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The Exceptional Story of Felicia Adetowun Ogunsheye, Nigeria’s First-ever Female Professor

When she enlisted at the  Newnham College, Cambridge University, UK, for her  Bachelor’s certificate in 1952, Felicia Adetowun Ogunsheye was the main Nigerian lady at the school. A couple of years after the fact, she would turn into the principal lady to end up a teacher in her nation.

Born on this day in 1926 in Benin City, Ogunsheye is a senior sister to Ademola Banjo and Colonel Victor Adebukunola Banjo, a Biafran trooper who was executed for supposedly plotting an upset against Odumegwu Ojukwu, the pioneer of Biafra.

 Not a lot is thought about her adolescence. She went to Queen’s College in Yaba for her auxiliary school instruction and later joined Yaba College of Technology, turning into the principal lady at the school.

“My father told me to excel at school. He persuaded my principal to allow me to try the entrance examination to the Yaba Higher College, when it was an all-male tertiary institution: the only one around in 1945, training doctors, engineers, and education officers,”  Ogunsheye once said of her historic achievement.

Photo: femininematerz

She would also become the first Nigerian woman to earn a masters degree from Newnham college in 1956. In 1962, she earned another masters degree, this time from  Simmons College, Massachusetts, USA.

She came back to Nigeria in 1954 and taught geography at the Anglican Girls’ Grammar School, in Ilesha and the St. Anne’s School in Ibadan. She later set up the Abadina Media Resource Centre Library at the University of Ibadan and in 1973, she became a professor.


Four years later, she was appointed the dean of the faculty of education, making her the first woman in the country to hold the post.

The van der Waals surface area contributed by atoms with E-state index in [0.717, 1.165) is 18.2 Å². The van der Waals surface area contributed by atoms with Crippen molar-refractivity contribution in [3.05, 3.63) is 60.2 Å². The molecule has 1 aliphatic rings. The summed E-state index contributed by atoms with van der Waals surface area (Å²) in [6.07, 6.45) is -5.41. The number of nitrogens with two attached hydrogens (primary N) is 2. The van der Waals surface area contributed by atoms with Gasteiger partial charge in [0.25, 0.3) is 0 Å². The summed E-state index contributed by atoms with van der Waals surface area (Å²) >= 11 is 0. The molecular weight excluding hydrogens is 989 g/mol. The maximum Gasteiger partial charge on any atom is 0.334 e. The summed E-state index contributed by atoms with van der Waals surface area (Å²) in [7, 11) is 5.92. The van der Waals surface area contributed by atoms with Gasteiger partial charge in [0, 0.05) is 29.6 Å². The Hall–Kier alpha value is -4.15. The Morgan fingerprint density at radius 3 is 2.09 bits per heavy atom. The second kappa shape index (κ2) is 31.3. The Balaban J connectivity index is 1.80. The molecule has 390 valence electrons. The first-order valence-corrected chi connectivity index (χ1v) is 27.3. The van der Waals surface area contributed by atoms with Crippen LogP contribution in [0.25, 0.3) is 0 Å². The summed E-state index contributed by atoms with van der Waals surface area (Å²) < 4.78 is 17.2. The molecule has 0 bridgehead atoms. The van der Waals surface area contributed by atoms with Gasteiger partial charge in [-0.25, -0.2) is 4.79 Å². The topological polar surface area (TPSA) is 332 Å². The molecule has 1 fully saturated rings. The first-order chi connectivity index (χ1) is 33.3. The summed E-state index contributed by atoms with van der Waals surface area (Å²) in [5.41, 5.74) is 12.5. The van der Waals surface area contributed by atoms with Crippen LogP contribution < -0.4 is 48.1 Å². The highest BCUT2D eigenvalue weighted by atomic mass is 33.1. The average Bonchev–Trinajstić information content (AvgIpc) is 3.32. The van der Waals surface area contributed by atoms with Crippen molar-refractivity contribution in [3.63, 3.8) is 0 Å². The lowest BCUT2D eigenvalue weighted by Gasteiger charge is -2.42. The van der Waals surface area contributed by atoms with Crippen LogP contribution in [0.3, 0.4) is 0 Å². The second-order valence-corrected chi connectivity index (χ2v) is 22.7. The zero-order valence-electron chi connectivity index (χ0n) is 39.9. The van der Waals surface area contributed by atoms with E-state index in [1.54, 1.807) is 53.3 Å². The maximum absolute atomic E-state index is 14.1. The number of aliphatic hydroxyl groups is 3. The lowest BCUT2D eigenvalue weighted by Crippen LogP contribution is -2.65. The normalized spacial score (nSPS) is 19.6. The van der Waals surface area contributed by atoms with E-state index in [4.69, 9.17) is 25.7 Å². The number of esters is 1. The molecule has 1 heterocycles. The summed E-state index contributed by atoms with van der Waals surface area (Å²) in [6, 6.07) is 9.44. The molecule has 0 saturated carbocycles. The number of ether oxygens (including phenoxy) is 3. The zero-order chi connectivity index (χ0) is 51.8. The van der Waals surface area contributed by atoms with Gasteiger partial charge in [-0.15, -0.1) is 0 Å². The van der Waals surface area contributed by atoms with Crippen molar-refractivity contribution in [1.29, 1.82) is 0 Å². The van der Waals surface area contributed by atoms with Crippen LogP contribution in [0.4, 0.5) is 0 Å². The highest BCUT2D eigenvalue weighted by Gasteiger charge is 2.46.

Ogunsheye has quite a number of publications to her name, with the most popular making a case for libraries as a tool for education in Africa. She has also taken part in other initiatives including the Ogunsheye Foundation, a non-governmental organisation that focuses on research in library foundation for students and Women Improvement Society, an organisation in which she volunteers.

She also wrote A Break in the Silence: Lt. Col. Victor Adebukunola Banjo, a biography of her brother. She has also earned various accolades including a Lifetime Achievement Award by Nigeria Book Fair Trust for her contributions to the growth and stability of publishing and book trade in the country.

Ogunsheye is among many first Nigerian women pioneers in education. Her name is listed among many others including Grace Alele-Williams, the first Nigerian woman to receive a doctorate degree.  Alele-Williams earned her doctorate in 1963 and was appointed a professor at the University of Lagos in 1976.

Grace Alele-Williams. Photo: Silverbird TV

Alele-Williams also made history as the first-ever woman to be appointed the Vice-Chancellor of a Nigerian university when she began her tenure at the University of Benin.

Others include Professor Deborah Enilo Ajakaiye, Africa’s first woman to be appointed a Professor of Physics in 1980 and Professor Adenike Oyinlola Osofisan, the first Nigerian female to hold a doctorate in Computer Science, and the first female Professor of Computer Science in Africa in 1989.


Written by How Africa

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